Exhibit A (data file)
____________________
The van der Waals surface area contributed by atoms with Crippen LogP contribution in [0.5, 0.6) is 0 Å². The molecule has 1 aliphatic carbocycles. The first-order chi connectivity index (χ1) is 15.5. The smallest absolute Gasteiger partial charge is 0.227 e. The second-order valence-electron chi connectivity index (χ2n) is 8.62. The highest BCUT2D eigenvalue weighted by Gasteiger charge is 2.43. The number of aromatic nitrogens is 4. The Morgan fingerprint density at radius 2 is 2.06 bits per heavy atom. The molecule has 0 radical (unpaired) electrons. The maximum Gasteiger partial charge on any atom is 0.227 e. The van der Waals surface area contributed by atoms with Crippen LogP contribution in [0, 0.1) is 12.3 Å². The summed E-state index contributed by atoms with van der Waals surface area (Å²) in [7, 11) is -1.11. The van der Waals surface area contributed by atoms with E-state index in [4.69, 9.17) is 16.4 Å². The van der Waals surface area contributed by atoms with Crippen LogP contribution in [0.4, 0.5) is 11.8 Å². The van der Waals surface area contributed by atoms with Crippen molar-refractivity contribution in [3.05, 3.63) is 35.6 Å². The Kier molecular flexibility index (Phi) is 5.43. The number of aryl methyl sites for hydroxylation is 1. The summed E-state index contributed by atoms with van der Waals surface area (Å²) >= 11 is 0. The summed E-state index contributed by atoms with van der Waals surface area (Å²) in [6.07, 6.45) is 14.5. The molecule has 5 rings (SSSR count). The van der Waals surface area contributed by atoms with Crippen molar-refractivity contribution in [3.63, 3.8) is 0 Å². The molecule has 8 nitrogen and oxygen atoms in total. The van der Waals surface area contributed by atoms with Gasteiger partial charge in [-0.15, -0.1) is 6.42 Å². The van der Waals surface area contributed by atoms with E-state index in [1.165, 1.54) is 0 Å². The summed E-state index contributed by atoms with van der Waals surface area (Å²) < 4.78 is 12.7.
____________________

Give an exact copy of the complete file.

The van der Waals surface area contributed by atoms with Crippen LogP contribution in [0.5, 0.6) is 0 Å². The molecule has 1 aliphatic carbocycles. The first-order chi connectivity index (χ1) is 15.5. The smallest absolute Gasteiger partial charge is 0.227 e. The second-order valence-electron chi connectivity index (χ2n) is 8.62. The highest BCUT2D eigenvalue weighted by Gasteiger charge is 2.43. The number of aromatic nitrogens is 4. The Morgan fingerprint density at radius 2 is 2.06 bits per heavy atom. The molecule has 0 radical (unpaired) electrons. The maximum Gasteiger partial charge on any atom is 0.227 e. The van der Waals surface area contributed by atoms with Crippen LogP contribution in [0, 0.1) is 12.3 Å². The summed E-state index contributed by atoms with van der Waals surface area (Å²) in [7, 11) is -1.11. The van der Waals surface area contributed by atoms with E-state index in [4.69, 9.17) is 16.4 Å². The van der Waals surface area contributed by atoms with Crippen LogP contribution in [0.4, 0.5) is 11.8 Å². The van der Waals surface area contributed by atoms with Crippen molar-refractivity contribution in [3.05, 3.63) is 35.6 Å². The Kier molecular flexibility index (Phi) is 5.43. The number of aryl methyl sites for hydroxylation is 1. The summed E-state index contributed by atoms with van der Waals surface area (Å²) >= 11 is 0. The summed E-state index contributed by atoms with van der Waals surface area (Å²) in [6.07, 6.45) is 14.5. The molecule has 5 rings (SSSR count). The van der Waals surface area contributed by atoms with Crippen molar-refractivity contribution in [3.63, 3.8) is 0 Å². The molecule has 8 nitrogen and oxygen atoms in total. The van der Waals surface area contributed by atoms with Gasteiger partial charge in [-0.15, -0.1) is 6.42 Å². The van der Waals surface area contributed by atoms with E-state index in [1.165, 1.54) is 0 Å². The summed E-state index contributed by atoms with van der Waals surface area (Å²) < 4.78 is 12.7.